After No Child Left Behind was signed by President George Bush (1) in 2002, I received notification from administration that my art budget was being cut by 25%
I wasn’t asked what supplies I would choose to go with out. The budget office simply cut 25% of each item I had included in my budget order.
If I ordered 25 brushes, they erased seven brushes from the order form.
25 sets of crayons? 7 boxes would be gone.
7 bottles of yellow paint.
Yellow paint. It’s a primary color. I taught K-5. Yellow is important.
No Child Left Behind declared that Art was a core subject.
On page 534 of the PDF, as part of Title IX.
“The term ‘core academic subjects’ means English, reading or language arts, mathematics, science, foreign languages, civics and government, economics, arts, history, and geography.”
I received some gushing emails over the past few days, excited that the reauthorized ESEA, aka Every Student Succeeds Act (ESSA) had left No Child Left Behind behind.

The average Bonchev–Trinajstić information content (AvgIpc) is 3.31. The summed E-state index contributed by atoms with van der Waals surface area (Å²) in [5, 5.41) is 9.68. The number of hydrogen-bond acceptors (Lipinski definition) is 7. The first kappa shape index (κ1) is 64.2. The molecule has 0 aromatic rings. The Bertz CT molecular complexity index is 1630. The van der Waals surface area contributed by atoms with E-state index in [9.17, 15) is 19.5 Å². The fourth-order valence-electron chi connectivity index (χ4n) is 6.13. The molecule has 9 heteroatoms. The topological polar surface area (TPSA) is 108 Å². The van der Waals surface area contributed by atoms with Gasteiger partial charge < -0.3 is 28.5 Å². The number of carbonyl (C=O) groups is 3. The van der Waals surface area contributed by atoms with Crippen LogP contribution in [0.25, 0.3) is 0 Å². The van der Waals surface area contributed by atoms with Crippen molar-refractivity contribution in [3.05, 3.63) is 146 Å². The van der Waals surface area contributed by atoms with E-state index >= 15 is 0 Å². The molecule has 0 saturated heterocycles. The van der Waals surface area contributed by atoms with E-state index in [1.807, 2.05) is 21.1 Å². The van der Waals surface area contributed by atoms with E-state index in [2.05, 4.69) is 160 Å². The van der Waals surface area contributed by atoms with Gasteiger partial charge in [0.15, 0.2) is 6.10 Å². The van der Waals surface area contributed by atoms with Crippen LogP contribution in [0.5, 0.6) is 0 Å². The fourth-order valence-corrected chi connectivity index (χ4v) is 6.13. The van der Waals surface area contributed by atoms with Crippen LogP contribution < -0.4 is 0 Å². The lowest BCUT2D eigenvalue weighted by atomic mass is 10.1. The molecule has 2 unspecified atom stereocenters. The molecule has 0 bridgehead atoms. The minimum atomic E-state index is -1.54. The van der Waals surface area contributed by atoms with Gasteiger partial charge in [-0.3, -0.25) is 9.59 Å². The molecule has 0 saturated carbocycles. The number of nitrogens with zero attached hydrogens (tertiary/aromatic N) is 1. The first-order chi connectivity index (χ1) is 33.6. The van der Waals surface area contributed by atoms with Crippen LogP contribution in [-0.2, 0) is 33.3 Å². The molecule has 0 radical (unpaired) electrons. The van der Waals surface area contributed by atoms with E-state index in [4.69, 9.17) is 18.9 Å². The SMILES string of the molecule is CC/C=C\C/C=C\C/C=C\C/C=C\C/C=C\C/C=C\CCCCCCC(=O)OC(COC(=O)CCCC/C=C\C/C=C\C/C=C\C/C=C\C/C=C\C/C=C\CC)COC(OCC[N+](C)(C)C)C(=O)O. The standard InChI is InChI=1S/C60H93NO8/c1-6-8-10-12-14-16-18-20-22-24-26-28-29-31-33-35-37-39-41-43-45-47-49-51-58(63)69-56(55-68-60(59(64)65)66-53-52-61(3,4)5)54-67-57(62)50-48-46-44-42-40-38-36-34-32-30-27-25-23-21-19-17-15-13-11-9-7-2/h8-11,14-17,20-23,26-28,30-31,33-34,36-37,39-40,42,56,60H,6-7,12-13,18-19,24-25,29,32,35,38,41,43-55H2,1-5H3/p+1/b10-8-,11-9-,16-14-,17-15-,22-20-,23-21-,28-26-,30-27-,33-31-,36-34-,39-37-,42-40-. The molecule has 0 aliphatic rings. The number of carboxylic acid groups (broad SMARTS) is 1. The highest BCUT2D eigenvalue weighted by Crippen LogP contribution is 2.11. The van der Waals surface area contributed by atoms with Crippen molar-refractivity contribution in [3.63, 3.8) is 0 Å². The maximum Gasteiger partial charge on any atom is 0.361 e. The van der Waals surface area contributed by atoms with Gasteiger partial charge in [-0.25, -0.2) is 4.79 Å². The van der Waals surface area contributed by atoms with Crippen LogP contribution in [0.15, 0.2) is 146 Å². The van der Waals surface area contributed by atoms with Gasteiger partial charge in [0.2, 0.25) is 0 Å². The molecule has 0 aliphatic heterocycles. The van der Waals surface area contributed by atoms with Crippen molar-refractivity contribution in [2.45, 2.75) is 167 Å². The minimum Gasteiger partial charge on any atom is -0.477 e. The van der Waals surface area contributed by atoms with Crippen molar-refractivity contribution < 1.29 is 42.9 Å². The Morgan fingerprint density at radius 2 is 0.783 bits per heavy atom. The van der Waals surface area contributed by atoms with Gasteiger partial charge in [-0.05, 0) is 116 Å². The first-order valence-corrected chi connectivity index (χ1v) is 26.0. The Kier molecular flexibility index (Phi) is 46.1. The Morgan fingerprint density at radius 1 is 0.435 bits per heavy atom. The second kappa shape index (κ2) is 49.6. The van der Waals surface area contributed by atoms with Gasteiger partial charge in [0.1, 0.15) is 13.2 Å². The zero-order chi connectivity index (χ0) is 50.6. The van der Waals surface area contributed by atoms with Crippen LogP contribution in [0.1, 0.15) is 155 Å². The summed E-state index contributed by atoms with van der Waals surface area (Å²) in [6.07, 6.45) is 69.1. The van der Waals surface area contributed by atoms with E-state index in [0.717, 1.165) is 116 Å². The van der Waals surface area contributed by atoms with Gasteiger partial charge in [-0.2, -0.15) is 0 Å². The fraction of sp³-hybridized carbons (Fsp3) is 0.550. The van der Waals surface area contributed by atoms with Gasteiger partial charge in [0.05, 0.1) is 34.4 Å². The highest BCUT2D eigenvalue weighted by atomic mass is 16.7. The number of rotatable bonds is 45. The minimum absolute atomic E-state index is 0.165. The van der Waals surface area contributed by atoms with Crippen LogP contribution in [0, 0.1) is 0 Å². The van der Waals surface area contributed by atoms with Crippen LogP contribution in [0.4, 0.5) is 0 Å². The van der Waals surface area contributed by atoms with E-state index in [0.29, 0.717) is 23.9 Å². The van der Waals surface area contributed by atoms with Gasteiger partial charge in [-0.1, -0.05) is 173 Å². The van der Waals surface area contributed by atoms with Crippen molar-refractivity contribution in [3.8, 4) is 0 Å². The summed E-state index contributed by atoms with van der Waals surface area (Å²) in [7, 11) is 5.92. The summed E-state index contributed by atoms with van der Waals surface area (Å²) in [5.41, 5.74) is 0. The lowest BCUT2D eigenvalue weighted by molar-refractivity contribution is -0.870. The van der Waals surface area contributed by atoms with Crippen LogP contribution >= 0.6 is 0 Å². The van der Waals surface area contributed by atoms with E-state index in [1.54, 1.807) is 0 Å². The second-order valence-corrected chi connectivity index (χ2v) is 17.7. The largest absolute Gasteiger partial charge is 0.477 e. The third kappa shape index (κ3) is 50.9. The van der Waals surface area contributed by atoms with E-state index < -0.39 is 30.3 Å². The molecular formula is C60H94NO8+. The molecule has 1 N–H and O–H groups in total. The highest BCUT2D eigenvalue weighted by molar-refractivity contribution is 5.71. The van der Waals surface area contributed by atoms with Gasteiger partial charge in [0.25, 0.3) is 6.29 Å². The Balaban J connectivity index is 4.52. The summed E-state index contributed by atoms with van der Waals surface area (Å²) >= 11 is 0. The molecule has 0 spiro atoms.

And that the arts were considered a core subject.
“The term ‘core academic subjects’ means English, reading or language arts, writing, science, technology, engineering, mathematics, foreign languages, civics and government, economics, arts, history, geography, computer science, music, and physical education, and any other subject as determined by the state or local educational agency.”
Many of my art teacher colleagues received this news with mixed emotions.
Would it mean our students were now going to be tested in the Arts?
I doubt it. And it would be a terrible idea.
Left to local states to fund it, will the arts be better funded.
I doubt it.
As always, my art teacher colleagues should count their brushes, crayons and pencils to make sure they have at least one per student.
That is If there is still art, declared a core subject since 2002, being taught in the school.